Throughout the Revolutionary War, the engrossed copy was moved with the Continental Congress, which relocated several times to avoid the British army. In 1789, after creation of a new government under the United States Constitution, the engrossed Declaration was transferred to the custody of the secretary of state. The document was evacuated to Virginia when the British attacked Washington, D.C. during the War of 1812.

National Bureau of Standards preserving the engrossed copy of the Declaration of Independence in 1951.

After the War of 1812, the symbolic stature of the Declaration steadily increased even though the engrossed copy's ink was noticeably fading. In 1820, Secretary of State John Quincy Adams commissioned printer William J. Stone to create an engraving essentially identical to the engrossed copy. Stone's engraving was made using a wet-ink transfer process, where the surface of the document was moistened, and some of the original ink transferred to the surface of a copper plate, which was then etched so that copies could be run off the plate on a press. When Stone finished his engraving in 1823, Congress ordered 200 copies to be printed on parchment. Because of poor conservation of the engrossed copy through the 19th century, Stone's engraving, rather than the original, has become the basis of most modern reproductions.

From 1841 to 1876, the engrossed copy was publicly displayed on a wall opposite a large window at the Patent Office building in Washington, D.C. Exposed to sunlight and variable temperature and humidity, the document faded badly. In 1876, it was sent to Independence Hall in Philadelphia for exhibit during the Centennial Exposition, which was held in honor of the Declaration's 100th anniversary, and then returned to Washington the next year. In 1892, preparations were made for the engrossed copy to be exhibited at the World's Columbian Exposition in Chicago, but the poor condition of the document led to the cancellation of those plans and the removal of the document from public exhibition. The document was sealed between two plates of glass and placed in storage. For nearly 30 years, it was exhibited only on rare occasions at the discretion of the Secretary of State.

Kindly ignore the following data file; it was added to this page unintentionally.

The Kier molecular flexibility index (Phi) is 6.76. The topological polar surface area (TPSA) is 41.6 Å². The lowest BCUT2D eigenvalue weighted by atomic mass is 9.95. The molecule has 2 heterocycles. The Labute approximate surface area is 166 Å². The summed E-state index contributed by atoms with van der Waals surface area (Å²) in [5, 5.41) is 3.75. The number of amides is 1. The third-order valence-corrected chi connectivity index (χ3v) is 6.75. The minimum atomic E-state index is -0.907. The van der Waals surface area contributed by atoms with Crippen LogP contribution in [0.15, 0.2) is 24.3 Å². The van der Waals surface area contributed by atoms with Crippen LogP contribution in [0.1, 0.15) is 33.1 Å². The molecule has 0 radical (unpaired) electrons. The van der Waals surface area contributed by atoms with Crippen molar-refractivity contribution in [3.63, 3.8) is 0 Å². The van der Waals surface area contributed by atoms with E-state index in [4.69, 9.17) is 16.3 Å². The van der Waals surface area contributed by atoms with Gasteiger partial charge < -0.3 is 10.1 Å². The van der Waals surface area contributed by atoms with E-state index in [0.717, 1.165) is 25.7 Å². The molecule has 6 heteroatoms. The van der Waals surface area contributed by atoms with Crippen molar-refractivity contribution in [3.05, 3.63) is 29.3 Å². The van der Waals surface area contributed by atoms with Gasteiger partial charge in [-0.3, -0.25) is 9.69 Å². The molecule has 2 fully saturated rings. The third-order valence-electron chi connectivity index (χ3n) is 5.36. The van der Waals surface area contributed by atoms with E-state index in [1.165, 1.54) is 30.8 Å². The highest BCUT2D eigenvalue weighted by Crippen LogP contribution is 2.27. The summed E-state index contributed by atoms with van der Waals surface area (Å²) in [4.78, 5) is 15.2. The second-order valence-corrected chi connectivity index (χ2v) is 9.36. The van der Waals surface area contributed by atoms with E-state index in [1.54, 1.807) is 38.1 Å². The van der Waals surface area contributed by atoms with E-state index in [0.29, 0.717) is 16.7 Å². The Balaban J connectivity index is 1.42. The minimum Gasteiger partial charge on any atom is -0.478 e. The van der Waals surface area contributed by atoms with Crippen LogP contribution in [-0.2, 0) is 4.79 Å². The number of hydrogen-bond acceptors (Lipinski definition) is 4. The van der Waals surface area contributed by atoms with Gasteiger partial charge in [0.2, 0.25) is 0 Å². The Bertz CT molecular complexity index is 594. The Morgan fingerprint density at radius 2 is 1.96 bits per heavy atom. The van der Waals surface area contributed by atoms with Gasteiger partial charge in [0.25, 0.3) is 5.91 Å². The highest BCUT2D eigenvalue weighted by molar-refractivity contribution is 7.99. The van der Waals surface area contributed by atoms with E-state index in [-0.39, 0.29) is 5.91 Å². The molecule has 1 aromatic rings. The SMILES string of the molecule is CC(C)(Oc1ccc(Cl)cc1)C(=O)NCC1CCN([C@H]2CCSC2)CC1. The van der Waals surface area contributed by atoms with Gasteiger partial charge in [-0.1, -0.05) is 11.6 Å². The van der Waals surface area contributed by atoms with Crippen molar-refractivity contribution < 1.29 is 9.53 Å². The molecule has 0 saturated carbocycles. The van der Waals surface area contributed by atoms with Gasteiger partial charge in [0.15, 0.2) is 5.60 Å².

In 1921, custody of the Declaration, along with the United States Constitution, was transferred from the State Department to the Library of Congress. Funds were appropriated to preserve the documents in a public exhibit that opened in 1924. After the Japanese attack on Pearl Harbour in 1941, the documents were moved for safekeeping to the United States Bullion Depository at Fort Knox in Kentucky, where they were kept until 1944.

For many years, officials at the National Archives believed that they, rather than the Library of Congress, should have custody of the Declaration and the Constitution. The transfer finally took place in 1952, and the documents, along with the Bill of Rights, are now on permanent display at the National Archives in the "Rotunda for the Charters of Freedom". Although encased in helium, by the early 1980s the documents were threatened by further deterioration. In 2001, using the latest in preservation technology, conservators treated the documents and transferred them to encasements made of titanium and aluminium, filled with inert argon gas. They were put on display again with the opening of the remodelled National Archives Rotunda in 2003.

The Sussex Declaration

On April 21, 2017, the Declaration Resources Project at Harvard University announced that a second parchment manuscript copy had been discovered at West Sussex Record Office in Chichester, England. Named the "Sussex Declaration" by its finders, Danielle Allen and Emily Sneff, it differs from the National Archives copy (which the finders refer to as the "Matlack Declaration") in that the signatures on it are not grouped by States. How it came to be in England is not yet known, but the finders believe that the randomness of the signature’s points to an origin with signatory James Wilson, who had argued strongly that the Declaration was made not by the States but by the whole people.

The finders identify the Sussex Declaration as a transcription of the Matlack Declaration, probably made between 1783 and 1790 and likely in New York City or possibly Philadelphia. They propose that the Sussex Declaration "descended from the Matlack Declaration, and it (or a copy) served, before disappearing from view, as a source text for both the 1818 Tyler engraving and the 1836 Bridgham engraving".